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On This Day In Music… February 26, 1983: 'Thriller' Tops the U.S. Charts

The revolutionary, genre-mashing album would produce seven Top 10 singles and go on to become the best-selling LP of all time.

michael jackson thriller video
Source: YouTube / Michael Jackson

'Thriller' mixed disco, soul, funk, pop and rock in a way never heard before.

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On February 26, 1983, Michael Jackson scored his first solo Billboard 200 No. 1 album. He had enjoyed huge success with the Jackson 5 a decade earlier, and Off the Wall, released in 1979, had made No. 3 and showed the former child star had serious disco cred, but Thriller – Jackson’s sixth solo release – would be something else altogether.

He later told Ebony magazine that he wanted to make an album where “every song was a killer”, adding, “Why can’t every one be like a hit song? Why can’t every song be so great that people would want to buy it if you could release it as a single? That was my purpose.”

Jackson was true to his word. No fewer than seven singles would be released from Thriller: “The Girl Is Mine”, “Billie Jean”, “Beat It”, “Wanna Be Startin’ Somethin’”, “Human Nature”, “P. Y. T. (Pretty Young Thing)”, and the title track itself. All reached the Top 10; “Beat It” and “Billie Jean” both topped the charts. No album in the history of popular music had ever contained so many hits.

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michael jackson thriller
Source: Epic Records

'Thriller' has gone on to be the best selling album of all time.

Thriller would go on to spend a record 37 non-consecutive weeks at No. 1, at one point selling a million copies worldwide a week. By the end of the year it had shifted some 32 million copies and over 40 years later it remains the best-selling album of all time, with worldwide sales topping 70 million. At the time of its release Jackson was just 24 years old – and if he was a star before Thriller, after the album’s release he would be the undisputed biggest music artist in the world… and perhaps the biggest ever.

Although Thriller was very much Jackson’s vision, it took what Rolling Stone later described as a “brain trust” to make that vision a record-breaking reality. Speaking to the magazine, producer Quincy Jones said: “Michael didn’t create Thriller. It takes a team to make an album. He wrote four songs [‘The Girl Is Mine’, ‘Billie Jean’, ‘Beat It’, and ‘Wanna Be Startin’ Somethin’’], and he sang his ass off, but he didn’t conceive it – that’s not how an album works.”

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michael jackson onstage
Source: mega

'Thriller' would make Michael Jackson the biggest star in the history of music.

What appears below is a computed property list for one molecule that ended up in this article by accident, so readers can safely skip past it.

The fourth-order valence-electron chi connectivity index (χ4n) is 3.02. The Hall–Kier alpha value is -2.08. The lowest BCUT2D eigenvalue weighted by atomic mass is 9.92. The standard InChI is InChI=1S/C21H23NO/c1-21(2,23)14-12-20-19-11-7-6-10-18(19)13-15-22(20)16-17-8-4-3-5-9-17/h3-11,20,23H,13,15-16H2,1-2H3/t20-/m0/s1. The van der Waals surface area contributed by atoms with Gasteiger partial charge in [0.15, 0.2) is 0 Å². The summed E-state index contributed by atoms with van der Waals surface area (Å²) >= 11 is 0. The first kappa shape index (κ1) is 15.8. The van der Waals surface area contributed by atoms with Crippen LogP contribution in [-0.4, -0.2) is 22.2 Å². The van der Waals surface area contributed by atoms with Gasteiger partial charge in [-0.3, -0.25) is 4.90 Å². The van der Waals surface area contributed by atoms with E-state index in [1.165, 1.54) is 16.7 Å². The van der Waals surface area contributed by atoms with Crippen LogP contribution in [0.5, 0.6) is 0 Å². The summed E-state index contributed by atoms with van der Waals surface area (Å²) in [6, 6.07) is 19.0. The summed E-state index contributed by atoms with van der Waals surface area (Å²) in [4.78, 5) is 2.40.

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Other contributors – apart from Jones himself – included songwriter Rod Temperton, who wrote three songs including the title track. In an interview included in the sleeve notes for the CD reissue of the album, Temperton described how he roped in celebrated horror actor Vincent Price to add a little atmosphere to “Thriller”.

“I had always envisioned a talking section at the end,” he said, “but I didn’t really know what to do with it. The idea was that he [Price] would just talk some horror talk like he would deliver in his famous roles. The night before the session, Quincy called and said, ‘I’m a bit scared. Perhaps you better write something for him.’”

Temperton duly wrote one verse of Vincent’s spoken word rap while waiting for a taxi to the studio – and the other two during the journey. Price nailed it in just two takes.

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Other contributors included guitarists Steve Lukather of Toto and Eddie Van Halen, who both played on “Beat It”. When Van Halen came to record his now-legendary solo, Quincy Jones is said to have provided no instruction, telling him instead: “I’m not gonna sit here and try to tell you what to play. The reason you’re here is cos of what you do play.”

“Billie Jean,” however, was Jackson’s creation – and he even fought with Jones to ensure that it sounded exactly as he wanted. The producer argued that the extended, atmospheric intro to the song was too long. Jackson disagreed… and he got his way. Speaking to Rolling Stone, Jones said: “[I told him] you could shave on that intro. But he said ‘That’s the jelly, that’s what makes me want to dance.’ And when Michael Jackson tells you that’s what makes him want to dance, well, the rest of us just have to shut up.”

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Released at the end of November 1982, Thriller’s exuberant mash-up of genres including disco, soul, funk, pop and rock was nothing less than revolutionary. It took nearly three months to climb to the top of the charts, but once there its impact was unprecedented. The album won a record-breaking eight Grammy Awards at the 1984 ceremony including Album of the Year, with Jackson taking home another record haul of eight American Music Awards the same year. In 2008 it was inducted into the Grammy Hall of Fame and added to the National Recording Registry of “culturally, historically, or aesthetically significant” recordings.

In 2015, after Thriller became the first album to be certified 30x multi-platinum, Epic Records summed up its impact: “More than just an album, Thriller has remained a global cultural multi-media phenomenon for both the 20th and the 21st centuries, smashing musical barriers and changing the frontiers of pop forever. The music on Thriller is so dynamic and singular that it defied any definition of rock, pop or soul that had gone before.”


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